Cut the Chord
How can you love the person who raped you?
Theo Toksvig-Stewart’s unsettling play Endless Second gives you some good reasons, as it shifts from what appears to be a bright modern romance between two characters, referred to as man and woman (Madeleine Gray), to the complicated consequences of one drunken night.
Yet when the pair meet as students, as enthusiasts for their theatre course, they seem considerate and well matched. He (Theo Toksvig-Stewart) is gentle and actively respectful of her feelings. And that third person narration is the way they mostly tell their story.
We are not surprised they fall in love, visit parents and plan holidays together. But things change, when one night she gets very drunk and he, sober, takes her back to the bed they have shared for some time.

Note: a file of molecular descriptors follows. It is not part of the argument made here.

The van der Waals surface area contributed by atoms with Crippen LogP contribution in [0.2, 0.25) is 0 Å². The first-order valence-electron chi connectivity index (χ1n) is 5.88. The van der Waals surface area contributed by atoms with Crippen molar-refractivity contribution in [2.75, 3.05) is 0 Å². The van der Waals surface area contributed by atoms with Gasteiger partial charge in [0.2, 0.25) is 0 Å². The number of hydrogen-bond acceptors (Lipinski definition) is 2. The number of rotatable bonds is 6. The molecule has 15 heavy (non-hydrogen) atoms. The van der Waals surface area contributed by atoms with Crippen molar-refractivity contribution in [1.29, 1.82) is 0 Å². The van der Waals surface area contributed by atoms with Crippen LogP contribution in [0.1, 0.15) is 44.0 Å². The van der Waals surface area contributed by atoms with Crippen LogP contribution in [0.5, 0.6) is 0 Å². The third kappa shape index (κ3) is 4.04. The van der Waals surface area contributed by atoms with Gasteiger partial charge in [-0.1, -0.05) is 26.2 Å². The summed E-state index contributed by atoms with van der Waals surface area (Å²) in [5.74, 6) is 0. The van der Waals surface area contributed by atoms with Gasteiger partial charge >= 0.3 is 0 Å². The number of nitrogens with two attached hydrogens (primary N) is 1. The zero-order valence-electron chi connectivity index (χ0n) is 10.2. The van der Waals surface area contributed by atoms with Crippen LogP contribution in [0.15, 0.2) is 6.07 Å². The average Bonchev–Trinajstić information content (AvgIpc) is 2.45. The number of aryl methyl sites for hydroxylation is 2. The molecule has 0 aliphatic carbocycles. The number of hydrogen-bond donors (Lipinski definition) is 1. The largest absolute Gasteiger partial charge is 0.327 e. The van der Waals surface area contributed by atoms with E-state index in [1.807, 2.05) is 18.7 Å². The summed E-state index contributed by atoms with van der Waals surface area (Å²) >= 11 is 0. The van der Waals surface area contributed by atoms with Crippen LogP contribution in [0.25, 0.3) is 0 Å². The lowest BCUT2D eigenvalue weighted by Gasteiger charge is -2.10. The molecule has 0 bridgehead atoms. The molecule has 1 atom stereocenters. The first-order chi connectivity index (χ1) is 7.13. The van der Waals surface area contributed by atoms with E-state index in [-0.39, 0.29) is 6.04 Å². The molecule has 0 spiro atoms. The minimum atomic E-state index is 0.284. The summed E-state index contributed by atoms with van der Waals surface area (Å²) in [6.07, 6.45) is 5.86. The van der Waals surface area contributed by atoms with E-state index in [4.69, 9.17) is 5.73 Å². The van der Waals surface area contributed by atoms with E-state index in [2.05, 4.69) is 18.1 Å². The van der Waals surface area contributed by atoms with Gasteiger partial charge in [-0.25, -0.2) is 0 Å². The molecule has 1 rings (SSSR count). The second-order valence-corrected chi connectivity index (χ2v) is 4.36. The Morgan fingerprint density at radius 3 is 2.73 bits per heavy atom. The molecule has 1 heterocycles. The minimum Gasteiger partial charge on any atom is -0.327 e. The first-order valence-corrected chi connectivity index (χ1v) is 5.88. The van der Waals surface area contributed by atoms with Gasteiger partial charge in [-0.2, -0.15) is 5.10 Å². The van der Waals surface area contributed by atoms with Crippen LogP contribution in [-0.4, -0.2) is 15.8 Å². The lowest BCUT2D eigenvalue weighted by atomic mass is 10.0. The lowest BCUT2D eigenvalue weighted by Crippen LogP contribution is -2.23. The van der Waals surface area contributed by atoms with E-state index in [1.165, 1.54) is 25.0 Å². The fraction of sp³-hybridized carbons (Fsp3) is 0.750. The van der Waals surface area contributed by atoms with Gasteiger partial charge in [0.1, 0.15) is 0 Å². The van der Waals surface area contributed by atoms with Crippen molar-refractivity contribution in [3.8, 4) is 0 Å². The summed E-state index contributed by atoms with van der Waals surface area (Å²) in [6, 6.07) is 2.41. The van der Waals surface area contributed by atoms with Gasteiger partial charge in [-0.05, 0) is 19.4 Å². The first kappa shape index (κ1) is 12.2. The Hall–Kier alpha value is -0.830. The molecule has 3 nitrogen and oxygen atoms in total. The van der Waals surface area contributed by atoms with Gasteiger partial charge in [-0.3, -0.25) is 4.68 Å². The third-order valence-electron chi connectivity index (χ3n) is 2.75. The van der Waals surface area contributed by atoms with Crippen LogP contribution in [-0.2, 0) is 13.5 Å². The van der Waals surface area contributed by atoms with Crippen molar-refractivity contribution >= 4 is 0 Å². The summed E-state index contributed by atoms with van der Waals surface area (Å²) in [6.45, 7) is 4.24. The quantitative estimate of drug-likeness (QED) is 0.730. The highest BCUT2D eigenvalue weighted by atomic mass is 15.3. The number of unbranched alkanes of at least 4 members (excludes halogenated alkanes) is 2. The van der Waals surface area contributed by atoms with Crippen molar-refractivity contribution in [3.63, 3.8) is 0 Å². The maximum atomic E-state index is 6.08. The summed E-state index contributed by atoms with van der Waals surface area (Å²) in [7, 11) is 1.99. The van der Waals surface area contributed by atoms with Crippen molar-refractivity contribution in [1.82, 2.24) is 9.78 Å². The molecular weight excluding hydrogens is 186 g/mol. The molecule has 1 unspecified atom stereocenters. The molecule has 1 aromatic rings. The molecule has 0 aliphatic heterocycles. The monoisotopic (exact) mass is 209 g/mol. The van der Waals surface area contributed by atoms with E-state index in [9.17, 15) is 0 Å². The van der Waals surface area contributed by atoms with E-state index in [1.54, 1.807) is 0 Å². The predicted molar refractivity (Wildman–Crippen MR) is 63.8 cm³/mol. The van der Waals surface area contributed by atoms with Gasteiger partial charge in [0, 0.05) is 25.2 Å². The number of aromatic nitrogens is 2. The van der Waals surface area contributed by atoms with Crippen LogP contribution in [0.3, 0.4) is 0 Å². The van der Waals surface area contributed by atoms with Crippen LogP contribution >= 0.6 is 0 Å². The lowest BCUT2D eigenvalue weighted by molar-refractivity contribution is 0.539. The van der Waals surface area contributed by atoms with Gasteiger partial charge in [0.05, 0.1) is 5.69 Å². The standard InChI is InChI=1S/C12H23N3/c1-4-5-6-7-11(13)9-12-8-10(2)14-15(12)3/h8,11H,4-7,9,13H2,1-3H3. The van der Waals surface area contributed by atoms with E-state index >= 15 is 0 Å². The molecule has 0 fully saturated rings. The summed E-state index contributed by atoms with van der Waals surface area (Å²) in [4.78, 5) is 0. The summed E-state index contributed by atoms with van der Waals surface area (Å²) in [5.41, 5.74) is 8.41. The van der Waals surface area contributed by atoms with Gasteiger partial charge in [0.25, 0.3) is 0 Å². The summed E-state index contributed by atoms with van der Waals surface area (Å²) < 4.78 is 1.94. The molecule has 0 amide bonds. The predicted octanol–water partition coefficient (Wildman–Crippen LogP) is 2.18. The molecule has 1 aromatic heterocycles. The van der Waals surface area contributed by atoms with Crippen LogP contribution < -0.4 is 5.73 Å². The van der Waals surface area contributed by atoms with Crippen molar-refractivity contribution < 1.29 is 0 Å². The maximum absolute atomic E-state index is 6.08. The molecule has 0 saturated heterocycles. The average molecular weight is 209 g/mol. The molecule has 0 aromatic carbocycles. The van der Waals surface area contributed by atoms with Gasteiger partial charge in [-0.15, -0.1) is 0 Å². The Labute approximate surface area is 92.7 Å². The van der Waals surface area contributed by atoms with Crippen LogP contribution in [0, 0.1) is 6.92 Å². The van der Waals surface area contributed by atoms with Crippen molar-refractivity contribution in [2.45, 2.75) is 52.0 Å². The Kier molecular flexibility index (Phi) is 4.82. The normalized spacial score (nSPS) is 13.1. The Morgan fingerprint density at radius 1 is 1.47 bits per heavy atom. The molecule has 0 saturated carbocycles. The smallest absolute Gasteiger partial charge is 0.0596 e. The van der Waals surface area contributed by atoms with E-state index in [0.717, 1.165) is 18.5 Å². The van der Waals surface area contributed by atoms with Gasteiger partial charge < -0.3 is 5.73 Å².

As he kisses her, “she mumbles ‘Not tonight... No...’ ..he is inside her.”
The day after, he is considerate, just as loving. But things have changed. Without either of them mentioning what happened, she becomes awkward, irritable, unpredictable.
The man is not a monster, what he did seemed out of character. How can she name it without hurting herself further, hurting the man she loves?
Endless Second, with its fine cast, sensitively explores the complex difficulties and pain, of acknowledging, of responding to an assault more common than stranger rape.
Reviewer: Keith Mckenna